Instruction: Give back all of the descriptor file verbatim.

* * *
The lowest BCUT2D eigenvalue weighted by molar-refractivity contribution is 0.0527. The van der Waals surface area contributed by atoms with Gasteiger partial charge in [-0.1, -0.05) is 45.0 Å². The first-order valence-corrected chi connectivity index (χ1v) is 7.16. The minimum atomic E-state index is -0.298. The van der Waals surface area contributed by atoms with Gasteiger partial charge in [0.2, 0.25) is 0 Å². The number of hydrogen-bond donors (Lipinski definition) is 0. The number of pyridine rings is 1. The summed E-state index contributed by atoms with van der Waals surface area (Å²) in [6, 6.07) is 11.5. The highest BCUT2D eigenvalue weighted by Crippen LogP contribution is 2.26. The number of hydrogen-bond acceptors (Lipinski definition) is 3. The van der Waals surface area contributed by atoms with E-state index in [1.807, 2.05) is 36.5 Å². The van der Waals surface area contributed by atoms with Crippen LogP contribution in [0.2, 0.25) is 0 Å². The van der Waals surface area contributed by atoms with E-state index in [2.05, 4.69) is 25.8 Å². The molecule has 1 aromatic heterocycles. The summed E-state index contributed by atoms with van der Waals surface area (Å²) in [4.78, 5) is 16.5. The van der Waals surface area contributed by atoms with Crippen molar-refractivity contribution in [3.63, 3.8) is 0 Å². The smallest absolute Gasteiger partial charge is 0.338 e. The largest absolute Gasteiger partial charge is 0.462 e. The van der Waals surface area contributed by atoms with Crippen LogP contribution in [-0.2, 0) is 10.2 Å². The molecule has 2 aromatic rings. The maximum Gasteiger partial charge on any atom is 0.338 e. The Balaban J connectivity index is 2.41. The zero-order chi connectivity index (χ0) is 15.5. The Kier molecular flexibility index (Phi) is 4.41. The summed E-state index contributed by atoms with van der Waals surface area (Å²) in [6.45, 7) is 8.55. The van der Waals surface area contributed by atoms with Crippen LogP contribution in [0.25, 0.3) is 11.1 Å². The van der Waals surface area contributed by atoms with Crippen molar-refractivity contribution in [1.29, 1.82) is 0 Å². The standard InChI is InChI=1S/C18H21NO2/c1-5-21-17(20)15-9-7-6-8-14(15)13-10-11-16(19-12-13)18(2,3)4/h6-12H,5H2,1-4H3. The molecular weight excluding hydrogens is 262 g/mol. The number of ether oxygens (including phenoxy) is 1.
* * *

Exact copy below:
The lowest BCUT2D eigenvalue weighted by molar-refractivity contribution is 0.0527. The van der Waals surface area contributed by atoms with Gasteiger partial charge in [-0.1, -0.05) is 45.0 Å². The first-order valence-corrected chi connectivity index (χ1v) is 7.16. The minimum atomic E-state index is -0.298. The van der Waals surface area contributed by atoms with Gasteiger partial charge in [0.2, 0.25) is 0 Å². The number of hydrogen-bond donors (Lipinski definition) is 0. The number of pyridine rings is 1. The summed E-state index contributed by atoms with van der Waals surface area (Å²) in [6, 6.07) is 11.5. The highest BCUT2D eigenvalue weighted by Crippen LogP contribution is 2.26. The number of hydrogen-bond acceptors (Lipinski definition) is 3. The van der Waals surface area contributed by atoms with E-state index in [1.807, 2.05) is 36.5 Å². The van der Waals surface area contributed by atoms with Crippen LogP contribution in [0.2, 0.25) is 0 Å². The van der Waals surface area contributed by atoms with E-state index in [2.05, 4.69) is 25.8 Å². The molecule has 1 aromatic heterocycles. The summed E-state index contributed by atoms with van der Waals surface area (Å²) in [4.78, 5) is 16.5. The van der Waals surface area contributed by atoms with Crippen molar-refractivity contribution in [3.63, 3.8) is 0 Å². The smallest absolute Gasteiger partial charge is 0.338 e. The largest absolute Gasteiger partial charge is 0.462 e. The van der Waals surface area contributed by atoms with Crippen LogP contribution in [-0.2, 0) is 10.2 Å². The molecule has 2 aromatic rings. The maximum Gasteiger partial charge on any atom is 0.338 e. The Balaban J connectivity index is 2.41. The zero-order chi connectivity index (χ0) is 15.5. The Kier molecular flexibility index (Phi) is 4.41. The summed E-state index contributed by atoms with van der Waals surface area (Å²) in [6.45, 7) is 8.55. The van der Waals surface area contributed by atoms with Crippen LogP contribution in [0.25, 0.3) is 11.1 Å². The van der Waals surface area contributed by atoms with Crippen molar-refractivity contribution in [1.29, 1.82) is 0 Å². The standard InChI is InChI=1S/C18H21NO2/c1-5-21-17(20)15-9-7-6-8-14(15)13-10-11-16(19-12-13)18(2,3)4/h6-12H,5H2,1-4H3. The molecular weight excluding hydrogens is 262 g/mol. The number of ether oxygens (including phenoxy) is 1.